Everything You Need to Know About Bicycle Wheels. Pros and Cons of each.

Everything You Need to Know About Bicycle Wheels. Pros and Cons of each.

Road Bike Wheels in a nutshell

This may sound silly, but I want to clarify. When we talk about wheels, we are talking about those round things minus the tubes and tires. At a bare minimum, Bicycle rims are a rim, spokes, hub, and tire. All the other parts are dependent on the wheel type. There are disc or rim brakes, clinchers, tubeless, or tubular. So buckle, boys. We're going deep.

Rim Brakes vs. Disc Brakes

Are disc brakes better than rim brakes?

This will be a heated topic, but I'm just going to come out and say it. I think disc brakes are better here, and I will tell you why. First and foremost, I think it's silly to have a wearable part fixed to your rim. What I mean by this is the braking track. On rim brake bikes, the braking way is on the farthest outer part of the rim, and it's what the pads create friction with. When this surface is gone, the wheel is toast. And for carbon wheels, it's often the point of failure. On disc brakes, both the pads and the discs are serviceable parts. When your braking surface (IE, the disc) wears out, you can replace your disc. Additionally, there are tons and tons of options for hydraulic disc brakes, which provide a much better feel and consistency.

Point #2, all-weather performance. So here is how it works, on rim brakes, the braking surface is just inches from the ground. That makes it the part of the bike that gets dirtiest the fastest. Because of this, braking performance suffers in the rain and mud. On the other hand, disc brake calipers are mounted to the fork and seat stays, so they are elevated off the dirty and wet surface and stay dryer.

Point #3, pure braking force. Disc brakes, generally speaking, brake better.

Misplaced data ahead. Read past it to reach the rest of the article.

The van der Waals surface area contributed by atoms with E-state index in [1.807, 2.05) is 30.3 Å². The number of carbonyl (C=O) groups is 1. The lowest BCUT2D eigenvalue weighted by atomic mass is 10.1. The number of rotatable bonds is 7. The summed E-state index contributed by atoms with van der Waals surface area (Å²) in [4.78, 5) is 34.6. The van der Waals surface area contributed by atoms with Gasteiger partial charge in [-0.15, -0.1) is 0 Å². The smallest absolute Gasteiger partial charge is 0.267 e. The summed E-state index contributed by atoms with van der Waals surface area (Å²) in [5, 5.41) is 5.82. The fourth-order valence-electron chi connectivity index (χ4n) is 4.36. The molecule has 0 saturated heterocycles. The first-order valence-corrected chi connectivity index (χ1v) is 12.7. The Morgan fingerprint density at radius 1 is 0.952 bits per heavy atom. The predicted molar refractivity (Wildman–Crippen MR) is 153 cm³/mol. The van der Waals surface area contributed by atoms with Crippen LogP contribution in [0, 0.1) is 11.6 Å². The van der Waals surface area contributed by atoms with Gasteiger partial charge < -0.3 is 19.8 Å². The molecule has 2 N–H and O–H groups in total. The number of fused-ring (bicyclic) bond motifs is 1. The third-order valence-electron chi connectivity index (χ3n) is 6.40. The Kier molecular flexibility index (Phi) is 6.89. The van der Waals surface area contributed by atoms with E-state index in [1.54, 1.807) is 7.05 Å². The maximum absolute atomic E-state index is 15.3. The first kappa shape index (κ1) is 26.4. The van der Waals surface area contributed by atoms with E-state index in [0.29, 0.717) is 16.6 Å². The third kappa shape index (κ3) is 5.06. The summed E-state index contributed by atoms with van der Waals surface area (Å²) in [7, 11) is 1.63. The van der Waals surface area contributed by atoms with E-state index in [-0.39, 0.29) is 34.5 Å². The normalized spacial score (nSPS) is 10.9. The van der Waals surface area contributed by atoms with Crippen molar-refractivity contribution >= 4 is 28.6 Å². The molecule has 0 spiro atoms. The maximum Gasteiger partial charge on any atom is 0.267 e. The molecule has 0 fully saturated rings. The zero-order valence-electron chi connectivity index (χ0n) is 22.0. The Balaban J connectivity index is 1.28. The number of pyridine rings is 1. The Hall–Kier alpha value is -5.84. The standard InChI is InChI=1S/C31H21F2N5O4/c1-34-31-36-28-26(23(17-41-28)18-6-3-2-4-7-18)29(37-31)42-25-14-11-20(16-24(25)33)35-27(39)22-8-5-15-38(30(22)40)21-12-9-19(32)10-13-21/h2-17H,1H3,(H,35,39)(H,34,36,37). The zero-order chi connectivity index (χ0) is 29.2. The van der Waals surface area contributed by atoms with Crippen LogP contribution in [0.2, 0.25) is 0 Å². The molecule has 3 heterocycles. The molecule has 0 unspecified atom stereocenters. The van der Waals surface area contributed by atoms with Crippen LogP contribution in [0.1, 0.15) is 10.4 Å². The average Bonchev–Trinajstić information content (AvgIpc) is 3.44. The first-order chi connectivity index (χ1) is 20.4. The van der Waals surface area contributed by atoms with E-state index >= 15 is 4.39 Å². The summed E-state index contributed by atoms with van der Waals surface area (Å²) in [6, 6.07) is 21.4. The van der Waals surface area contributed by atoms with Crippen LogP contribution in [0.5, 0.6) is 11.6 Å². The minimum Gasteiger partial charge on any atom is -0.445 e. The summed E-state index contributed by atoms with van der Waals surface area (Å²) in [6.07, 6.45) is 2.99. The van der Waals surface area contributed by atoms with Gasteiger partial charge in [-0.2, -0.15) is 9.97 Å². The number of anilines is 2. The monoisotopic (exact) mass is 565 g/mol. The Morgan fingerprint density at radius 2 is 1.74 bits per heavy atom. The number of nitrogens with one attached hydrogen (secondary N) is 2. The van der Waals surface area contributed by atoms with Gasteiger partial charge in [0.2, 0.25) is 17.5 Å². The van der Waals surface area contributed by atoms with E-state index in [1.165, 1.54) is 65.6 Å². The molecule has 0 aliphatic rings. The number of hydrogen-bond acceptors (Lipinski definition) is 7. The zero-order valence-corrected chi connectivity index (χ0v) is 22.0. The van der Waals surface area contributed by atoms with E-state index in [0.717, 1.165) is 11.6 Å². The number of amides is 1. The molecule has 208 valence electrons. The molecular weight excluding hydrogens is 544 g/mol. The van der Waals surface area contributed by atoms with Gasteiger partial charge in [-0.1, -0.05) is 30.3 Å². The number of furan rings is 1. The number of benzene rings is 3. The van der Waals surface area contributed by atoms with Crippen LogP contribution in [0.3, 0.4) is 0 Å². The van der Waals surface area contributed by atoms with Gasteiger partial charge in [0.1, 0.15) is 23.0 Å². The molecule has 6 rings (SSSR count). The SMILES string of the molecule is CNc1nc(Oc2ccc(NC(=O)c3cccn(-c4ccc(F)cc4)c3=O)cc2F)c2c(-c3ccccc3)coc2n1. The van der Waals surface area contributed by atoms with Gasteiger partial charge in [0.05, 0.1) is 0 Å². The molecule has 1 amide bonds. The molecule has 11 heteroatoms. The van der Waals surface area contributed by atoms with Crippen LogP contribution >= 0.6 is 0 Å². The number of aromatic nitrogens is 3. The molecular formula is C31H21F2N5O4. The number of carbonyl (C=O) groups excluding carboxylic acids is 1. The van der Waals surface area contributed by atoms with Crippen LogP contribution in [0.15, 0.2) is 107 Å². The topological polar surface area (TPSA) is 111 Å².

The only point I can think of that makes rim brakes better is their simplicity. Generally speaking, a rim brake setup is going to be cheaper. But then again, I guess it depends on what you mean by cheap.

Why do some bikes still have rim brakes?

I would say this is down to two parts. Part one is that they're cheaper. Not just from a manufacturing standpoint but from a stocking standpoint. Sadly, most bikes in the USA are sold at Walmart, and they don't have the best people setting these up. The second reason is people are Luddites. They don't like anything new.

How long do Rim Brakes Last?

I recently made a trip through Central America. I visited many significant climbs in Costa Rica, El Salvador, and Honduras. My brake pads lasted about two months per set, averaging 100-200 miles a week. Now when I was living in Florida, which is very flat, and I did minimal braking, I really mean, if I rode 40 miles, I probably hit the brakes very lightly only a handful of times. My brakes in Florida would last more than a year. It was nuts.

That being said, I still never replaced any of my rim brakes on my disc brake bikes. Not a single time. I had a 2017 crux that I rode many gravel rides, and I never changed the brakes. It was great.

Do they use Disc Brakes in the Tour de France?

Yes, absolutely a ton of them. But there are still tons of people that use rim brakes. 

Can you convert a rim bike brake to disc brakes?

For like $4, you can click the image below and see this cool disc brake caliper universal mount. You absolutely can convert a rim bike to disc brakes, but you have to use one of these adaptors, as far as I know. 

 

Mechanical vs. Hydraulic Disc Brakes

It's all about actuation. Mechanical disc brakes use a cable to actuate the pad clamping. Hydraulic uses mineral oil, tubing, and a reservoir to transmit the clamping force. I think hydraulic brakes are much crisper, but you will 100% require extra tools to set up and maintain hydraulic disc brakes. Sometimes brake fluid can be nasty stuff, so you have to be careful.